Companies from Honda Motor Co. and Sony Corp. have halted production after the disaster.
Shortage of Parts

Toyota Motor Corp., the world’s largest automaker, has said it lost 140,000 units of production from March 14 to March 26, citing a shortage of electronic parts, rubber and plastics. Scarce parts and electricity may prompt it to delay making at least 500,000 vehicles in Japan, according to Koji Endo, an auto analyst at Advanced Research Japan. Honda Motor Co. has seen a production loss of 46,600 cars and trucks and 5,000 motorcycles.

March reports have overshadowed February data that showed industrial production rose for a fourth month and the unemployment rate dropped to a two-year low, data that indicated the economy’s resilience would cushion the effect of the natural disaster this quarter.

The overall sentiment index among large manufacturers climbed to 6 in March from 5 in December, the central bank said on April 1. The survey was conducted from Feb. 24 to March 31 and 72 percent of responses came by March 11, the day of the quake, the bank said.
Currency Intervention

The disaster, which has claimed more than 11,000 lives, has also caused a plunge in Japanese stocks and sent the yen to a post-World War II high against the dollar, prompting the first coordinated currency intervention by Group of Seven nations in more than a decade. Damage from the quake and tsunami is estimated by the government to swell to as much as 25 trillion yen ($300 billion). Prime Minister Naoto Kan is preparing an extra budget to pay for reconstruction efforts.

The BOJ doubled its asset-purchase program to 10 trillion yen on March 14, increasing the funds injections into the financial system. Nomura’s Kiuchi said the bank may increase the size of the asset buying program by between 3 trillion yen and 5 trillion yen at its meeting on April 28. The central bank will next meet on April 6-7.

The central bank is also considering offering temporary loans to banks to encourage lending to companies with cash-flow shortages in the wake of the quake, according to three people familiar with the matter.

Friday, April 01, 2011

Foreign Banks Tapped Fed’s Secret Lifeline Most at Crisis Peak

U.S. Federal Reserve Chairman Ben S. Bernanke’s two-year fight to shield crisis-squeezed banks from the stigma of revealing their public loans protected a lender to local governments in Belgium, a Japanese fishing-cooperative financier and a company part-owned by the Central Bank of Libya.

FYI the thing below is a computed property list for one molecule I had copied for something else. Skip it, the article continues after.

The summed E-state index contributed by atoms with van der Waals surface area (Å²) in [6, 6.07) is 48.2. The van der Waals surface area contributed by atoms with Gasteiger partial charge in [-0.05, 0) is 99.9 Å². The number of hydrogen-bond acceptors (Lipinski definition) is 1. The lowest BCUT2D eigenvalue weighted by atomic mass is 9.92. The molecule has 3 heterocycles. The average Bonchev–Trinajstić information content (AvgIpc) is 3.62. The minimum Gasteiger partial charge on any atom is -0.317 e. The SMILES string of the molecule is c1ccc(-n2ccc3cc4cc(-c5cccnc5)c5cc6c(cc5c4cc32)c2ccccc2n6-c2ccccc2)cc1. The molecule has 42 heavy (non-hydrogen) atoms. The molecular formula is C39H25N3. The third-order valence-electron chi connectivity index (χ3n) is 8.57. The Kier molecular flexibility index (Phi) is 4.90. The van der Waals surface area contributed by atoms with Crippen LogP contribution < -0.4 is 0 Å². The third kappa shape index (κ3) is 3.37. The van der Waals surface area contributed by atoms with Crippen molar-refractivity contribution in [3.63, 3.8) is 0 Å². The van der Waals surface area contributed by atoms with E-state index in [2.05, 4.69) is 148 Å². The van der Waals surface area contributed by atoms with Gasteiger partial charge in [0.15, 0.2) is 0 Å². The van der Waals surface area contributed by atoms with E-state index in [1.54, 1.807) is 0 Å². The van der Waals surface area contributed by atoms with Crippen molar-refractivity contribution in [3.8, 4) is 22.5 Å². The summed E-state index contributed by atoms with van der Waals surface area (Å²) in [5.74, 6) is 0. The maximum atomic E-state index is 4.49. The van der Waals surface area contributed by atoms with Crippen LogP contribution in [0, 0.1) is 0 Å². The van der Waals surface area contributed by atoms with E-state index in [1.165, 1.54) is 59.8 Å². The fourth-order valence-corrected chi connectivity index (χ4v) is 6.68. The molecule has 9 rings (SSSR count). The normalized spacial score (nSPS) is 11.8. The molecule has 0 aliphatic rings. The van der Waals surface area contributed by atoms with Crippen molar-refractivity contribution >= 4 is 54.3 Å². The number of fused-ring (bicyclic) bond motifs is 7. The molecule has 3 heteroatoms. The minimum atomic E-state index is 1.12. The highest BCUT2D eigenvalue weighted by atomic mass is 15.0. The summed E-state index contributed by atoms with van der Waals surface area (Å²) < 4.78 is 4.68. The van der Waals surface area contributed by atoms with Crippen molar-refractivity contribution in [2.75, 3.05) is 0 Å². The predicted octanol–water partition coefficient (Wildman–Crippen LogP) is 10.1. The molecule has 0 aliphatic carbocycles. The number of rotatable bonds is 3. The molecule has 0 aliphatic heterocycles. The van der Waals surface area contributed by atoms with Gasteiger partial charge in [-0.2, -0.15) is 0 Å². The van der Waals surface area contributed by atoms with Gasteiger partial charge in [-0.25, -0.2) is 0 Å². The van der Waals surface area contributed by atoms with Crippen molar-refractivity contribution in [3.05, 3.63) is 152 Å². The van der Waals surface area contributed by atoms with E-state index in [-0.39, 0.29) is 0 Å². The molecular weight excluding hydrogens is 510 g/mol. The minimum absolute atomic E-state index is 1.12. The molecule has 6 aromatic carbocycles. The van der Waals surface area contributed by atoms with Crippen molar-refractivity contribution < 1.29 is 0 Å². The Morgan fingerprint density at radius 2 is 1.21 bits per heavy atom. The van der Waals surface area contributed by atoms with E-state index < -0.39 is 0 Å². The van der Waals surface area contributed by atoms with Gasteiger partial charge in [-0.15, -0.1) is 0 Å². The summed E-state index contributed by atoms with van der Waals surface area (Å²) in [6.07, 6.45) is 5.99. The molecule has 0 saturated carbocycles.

Dexia SA (DEXB), based in Brussels and Paris, borrowed as much as $33.5 billion through its New York branch from the Fed’s “discount window” lending program, according to Fed documents released yesterday in response to a Freedom of Information Act request. Dublin-based Depfa Bank Plc, taken over in 2007 by a German real-estate lender later seized by the German government, drew $24.5 billion.

The biggest borrowers from the 97-year-old discount window as the program reached its crisis-era peak were foreign banks, accounting for at least 70 percent of the $110.7 billion borrowed during the week in October 2008 when use of the program surged to a record. The disclosures may stoke a reexamination of the risks posed to U.S. taxpayers by the central bank’s role in global financial markets.

“The caricature of the Fed is that it was shoveling money to big New York banks and a bunch of foreigners, and that is not conducive to its long-run reputation,” said Vincent Reinhart, the Fed’s director of monetary affairs from 2001 to 2007.

Separate data disclosed in December on temporary emergency- lending programs set up by the Fed also showed big foreign banks as borrowers. Six European banks were among the top 11 companies that sold the most debt overall -- a combined $274.1 billion -- to the Commercial Paper Funding Facility.
Bank of America